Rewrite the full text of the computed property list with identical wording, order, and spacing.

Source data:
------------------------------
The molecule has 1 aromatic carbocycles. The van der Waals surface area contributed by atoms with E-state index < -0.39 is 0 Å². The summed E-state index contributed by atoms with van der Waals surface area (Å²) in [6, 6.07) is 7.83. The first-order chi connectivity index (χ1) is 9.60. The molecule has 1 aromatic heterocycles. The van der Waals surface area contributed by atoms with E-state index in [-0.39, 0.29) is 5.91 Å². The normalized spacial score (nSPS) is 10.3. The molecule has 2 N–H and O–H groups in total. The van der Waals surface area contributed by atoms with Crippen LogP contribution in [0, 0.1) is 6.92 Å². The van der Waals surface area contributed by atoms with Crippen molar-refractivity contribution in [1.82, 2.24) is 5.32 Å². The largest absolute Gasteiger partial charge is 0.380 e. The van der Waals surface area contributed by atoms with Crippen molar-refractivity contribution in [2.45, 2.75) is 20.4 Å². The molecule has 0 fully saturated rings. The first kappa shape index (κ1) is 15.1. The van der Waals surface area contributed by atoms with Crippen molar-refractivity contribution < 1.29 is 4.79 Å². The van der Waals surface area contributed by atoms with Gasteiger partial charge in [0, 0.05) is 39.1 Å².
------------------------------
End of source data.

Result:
The molecule has 1 aromatic carbocycles. The van der Waals surface area contributed by atoms with E-state index < -0.39 is 0 Å². The summed E-state index contributed by atoms with van der Waals surface area (Å²) in [6, 6.07) is 7.83. The first-order chi connectivity index (χ1) is 9.60. The molecule has 1 aromatic heterocycles. The van der Waals surface area contributed by atoms with E-state index in [-0.39, 0.29) is 5.91 Å². The normalized spacial score (nSPS) is 10.3. The molecule has 2 N–H and O–H groups in total. The van der Waals surface area contributed by atoms with Crippen LogP contribution in [0, 0.1) is 6.92 Å². The van der Waals surface area contributed by atoms with Crippen molar-refractivity contribution in [1.82, 2.24) is 5.32 Å². The largest absolute Gasteiger partial charge is 0.380 e. The van der Waals surface area contributed by atoms with Crippen molar-refractivity contribution in [2.45, 2.75) is 20.4 Å². The molecule has 0 fully saturated rings. The first kappa shape index (κ1) is 15.1. The van der Waals surface area contributed by atoms with Crippen molar-refractivity contribution < 1.29 is 4.79 Å². The van der Waals surface area contributed by atoms with Gasteiger partial charge in [0, 0.05) is 39.1 Å².